Washington, Mar 29 : Pentagon, the headquarters of the US Department of Defence, has said that operations against terrorists in Pakistan's tribal areas were closely co-ordinated with Islamabad, and that the latter recognises the fact that it was fighting a common enemy with the US.
"Our operations with Pakistan are closely co-ordinated. Pakistan recognises that we fight a common enemy when it comes to terrorists," the Daily Times quoted Pentagon spokesman Bryan Whitman as saying while speaking to reporters here last evening.
He said this when asked to comment on the reported increase in unilateral US strikes in Pakistan's Tribal Areas.
He said that some analysts in Washington wonder why the US would step up the drone attacks, and why the story was leaked to US English daily Washington Post. Christine Fair, a South Asia analyst at the RAND Corporation, when approached for comment said that if the motive is to put pressure on the Pakistani government, it is misguided.
Christine said that Pakistan President Pervez Musharraf has been rendered irrelevant by the new elected government, and the decision on co-operation is actually made by the army chief, General Ashfaq Pervaiz Kayani. "This does not make any sense. Everyone here knows that Kayani makes the decision to co-operate or not to co-operate. Everyone I have spoken to believes that Kayani is very much willing to co-operate. So why would you escalate those very attacks that would put pressure on Kayani when everyone believes that Kayani is cooperating? So I really don't understand the logic of this," she said.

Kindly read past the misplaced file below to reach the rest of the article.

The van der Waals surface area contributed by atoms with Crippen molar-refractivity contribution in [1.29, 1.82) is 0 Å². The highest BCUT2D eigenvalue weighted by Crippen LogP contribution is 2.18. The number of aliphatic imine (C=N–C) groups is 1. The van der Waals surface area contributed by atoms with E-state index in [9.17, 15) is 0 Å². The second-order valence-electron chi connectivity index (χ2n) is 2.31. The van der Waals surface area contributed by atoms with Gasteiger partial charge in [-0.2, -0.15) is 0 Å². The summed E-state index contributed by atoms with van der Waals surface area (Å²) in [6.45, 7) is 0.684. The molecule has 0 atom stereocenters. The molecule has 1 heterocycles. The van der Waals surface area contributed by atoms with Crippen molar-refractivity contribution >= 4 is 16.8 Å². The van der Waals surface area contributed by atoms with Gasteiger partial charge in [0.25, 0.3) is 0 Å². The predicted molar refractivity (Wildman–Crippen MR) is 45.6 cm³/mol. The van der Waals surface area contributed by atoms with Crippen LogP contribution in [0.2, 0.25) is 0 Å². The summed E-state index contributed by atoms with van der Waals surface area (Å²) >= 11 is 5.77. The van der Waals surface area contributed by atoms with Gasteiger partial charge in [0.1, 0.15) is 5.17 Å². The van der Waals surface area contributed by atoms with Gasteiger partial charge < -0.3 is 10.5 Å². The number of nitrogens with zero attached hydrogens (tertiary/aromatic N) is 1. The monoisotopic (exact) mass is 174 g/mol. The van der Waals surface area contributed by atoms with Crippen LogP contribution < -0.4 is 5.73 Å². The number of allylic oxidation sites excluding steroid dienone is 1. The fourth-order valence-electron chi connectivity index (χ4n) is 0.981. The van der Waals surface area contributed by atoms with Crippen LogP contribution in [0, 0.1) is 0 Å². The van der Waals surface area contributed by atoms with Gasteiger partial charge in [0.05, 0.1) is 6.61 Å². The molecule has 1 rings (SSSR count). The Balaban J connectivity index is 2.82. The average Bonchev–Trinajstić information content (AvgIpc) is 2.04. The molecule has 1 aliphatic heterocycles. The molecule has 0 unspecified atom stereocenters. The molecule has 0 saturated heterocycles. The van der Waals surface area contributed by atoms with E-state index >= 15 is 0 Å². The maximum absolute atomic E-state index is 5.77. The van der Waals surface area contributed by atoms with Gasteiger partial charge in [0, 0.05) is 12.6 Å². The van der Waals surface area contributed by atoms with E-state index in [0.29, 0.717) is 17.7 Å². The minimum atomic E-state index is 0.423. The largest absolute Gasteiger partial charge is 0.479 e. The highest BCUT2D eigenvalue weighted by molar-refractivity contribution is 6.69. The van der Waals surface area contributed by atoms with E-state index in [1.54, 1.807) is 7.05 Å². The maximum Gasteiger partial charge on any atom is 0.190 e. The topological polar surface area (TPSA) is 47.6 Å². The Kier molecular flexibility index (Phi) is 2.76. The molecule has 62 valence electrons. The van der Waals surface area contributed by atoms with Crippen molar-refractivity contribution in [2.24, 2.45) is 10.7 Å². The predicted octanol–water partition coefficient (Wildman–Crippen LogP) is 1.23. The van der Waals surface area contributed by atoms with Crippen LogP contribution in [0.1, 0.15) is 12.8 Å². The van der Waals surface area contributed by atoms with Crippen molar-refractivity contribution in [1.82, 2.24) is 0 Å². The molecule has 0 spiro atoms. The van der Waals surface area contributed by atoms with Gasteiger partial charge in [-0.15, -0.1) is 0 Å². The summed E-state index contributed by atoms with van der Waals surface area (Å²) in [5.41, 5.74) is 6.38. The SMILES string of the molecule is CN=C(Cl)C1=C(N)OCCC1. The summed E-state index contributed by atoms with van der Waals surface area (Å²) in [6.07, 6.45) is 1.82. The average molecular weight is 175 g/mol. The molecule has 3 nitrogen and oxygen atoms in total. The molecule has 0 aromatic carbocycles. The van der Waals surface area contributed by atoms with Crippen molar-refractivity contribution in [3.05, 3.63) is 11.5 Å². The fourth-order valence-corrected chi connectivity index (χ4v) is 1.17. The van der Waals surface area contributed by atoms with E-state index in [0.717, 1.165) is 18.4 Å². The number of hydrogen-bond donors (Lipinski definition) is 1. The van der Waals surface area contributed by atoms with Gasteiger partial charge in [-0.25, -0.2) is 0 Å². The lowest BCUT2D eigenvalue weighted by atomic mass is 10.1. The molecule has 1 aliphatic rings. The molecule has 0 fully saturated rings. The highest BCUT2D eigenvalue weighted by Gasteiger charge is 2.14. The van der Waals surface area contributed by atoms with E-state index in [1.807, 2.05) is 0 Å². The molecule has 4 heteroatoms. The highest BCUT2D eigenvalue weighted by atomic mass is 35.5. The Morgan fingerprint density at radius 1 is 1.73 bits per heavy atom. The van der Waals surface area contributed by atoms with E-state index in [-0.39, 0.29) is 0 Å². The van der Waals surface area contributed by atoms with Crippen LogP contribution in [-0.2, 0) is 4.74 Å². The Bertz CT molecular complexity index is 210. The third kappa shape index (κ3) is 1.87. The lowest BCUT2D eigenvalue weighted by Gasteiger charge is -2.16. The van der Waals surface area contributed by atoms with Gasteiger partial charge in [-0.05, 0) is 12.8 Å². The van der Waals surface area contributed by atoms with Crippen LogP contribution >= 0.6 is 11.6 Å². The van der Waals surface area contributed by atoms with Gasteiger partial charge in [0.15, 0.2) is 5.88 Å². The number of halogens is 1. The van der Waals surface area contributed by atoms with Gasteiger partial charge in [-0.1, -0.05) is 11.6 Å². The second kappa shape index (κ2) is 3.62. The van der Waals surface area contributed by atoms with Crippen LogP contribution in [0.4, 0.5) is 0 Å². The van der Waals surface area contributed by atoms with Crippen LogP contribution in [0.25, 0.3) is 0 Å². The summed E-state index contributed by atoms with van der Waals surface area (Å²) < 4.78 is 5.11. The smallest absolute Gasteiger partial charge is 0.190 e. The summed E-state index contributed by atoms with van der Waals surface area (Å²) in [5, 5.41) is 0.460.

Noted South Asia expert Teresita Schaffer reportedly said that the prospect of a policy shift in Islamabad would make Washington uneasy. "I would not exclude the possibility that doing something different might be more effective than the old policy. This is a time that is going to make American policymakers very nervous, however, because they are not keen on experimentation in this area, and they are particularly not keen on any approach that eliminates the military element from this policy," she said.